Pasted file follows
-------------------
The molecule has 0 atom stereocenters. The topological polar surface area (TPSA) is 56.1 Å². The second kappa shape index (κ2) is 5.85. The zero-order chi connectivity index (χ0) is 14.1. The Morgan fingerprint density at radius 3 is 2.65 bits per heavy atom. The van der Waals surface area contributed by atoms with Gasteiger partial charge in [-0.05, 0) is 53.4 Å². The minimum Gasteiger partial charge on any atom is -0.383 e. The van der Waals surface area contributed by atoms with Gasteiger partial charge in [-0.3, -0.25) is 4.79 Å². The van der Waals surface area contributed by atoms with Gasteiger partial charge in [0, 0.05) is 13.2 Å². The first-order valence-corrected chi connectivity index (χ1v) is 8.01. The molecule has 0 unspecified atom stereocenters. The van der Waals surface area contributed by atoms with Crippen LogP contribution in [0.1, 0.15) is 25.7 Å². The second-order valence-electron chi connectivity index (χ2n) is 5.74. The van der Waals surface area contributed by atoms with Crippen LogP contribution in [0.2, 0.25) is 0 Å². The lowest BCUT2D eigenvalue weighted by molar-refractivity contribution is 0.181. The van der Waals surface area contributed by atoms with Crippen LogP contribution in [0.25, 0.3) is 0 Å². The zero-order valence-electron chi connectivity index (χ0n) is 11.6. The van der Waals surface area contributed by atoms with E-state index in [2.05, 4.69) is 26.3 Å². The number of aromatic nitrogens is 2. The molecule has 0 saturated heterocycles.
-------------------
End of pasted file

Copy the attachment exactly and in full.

The molecule has 0 atom stereocenters. The topological polar surface area (TPSA) is 56.1 Å². The second kappa shape index (κ2) is 5.85. The zero-order chi connectivity index (χ0) is 14.1. The Morgan fingerprint density at radius 3 is 2.65 bits per heavy atom. The van der Waals surface area contributed by atoms with Gasteiger partial charge in [-0.05, 0) is 53.4 Å². The minimum Gasteiger partial charge on any atom is -0.383 e. The van der Waals surface area contributed by atoms with Gasteiger partial charge in [-0.3, -0.25) is 4.79 Å². The van der Waals surface area contributed by atoms with Gasteiger partial charge in [0, 0.05) is 13.2 Å². The first-order valence-corrected chi connectivity index (χ1v) is 8.01. The molecule has 0 unspecified atom stereocenters. The van der Waals surface area contributed by atoms with Crippen LogP contribution in [0.1, 0.15) is 25.7 Å². The second-order valence-electron chi connectivity index (χ2n) is 5.74. The van der Waals surface area contributed by atoms with Crippen LogP contribution in [0.2, 0.25) is 0 Å². The lowest BCUT2D eigenvalue weighted by molar-refractivity contribution is 0.181. The van der Waals surface area contributed by atoms with Crippen LogP contribution in [0.25, 0.3) is 0 Å². The zero-order valence-electron chi connectivity index (χ0n) is 11.6. The van der Waals surface area contributed by atoms with E-state index in [2.05, 4.69) is 26.3 Å². The number of aromatic nitrogens is 2. The molecule has 0 saturated heterocycles.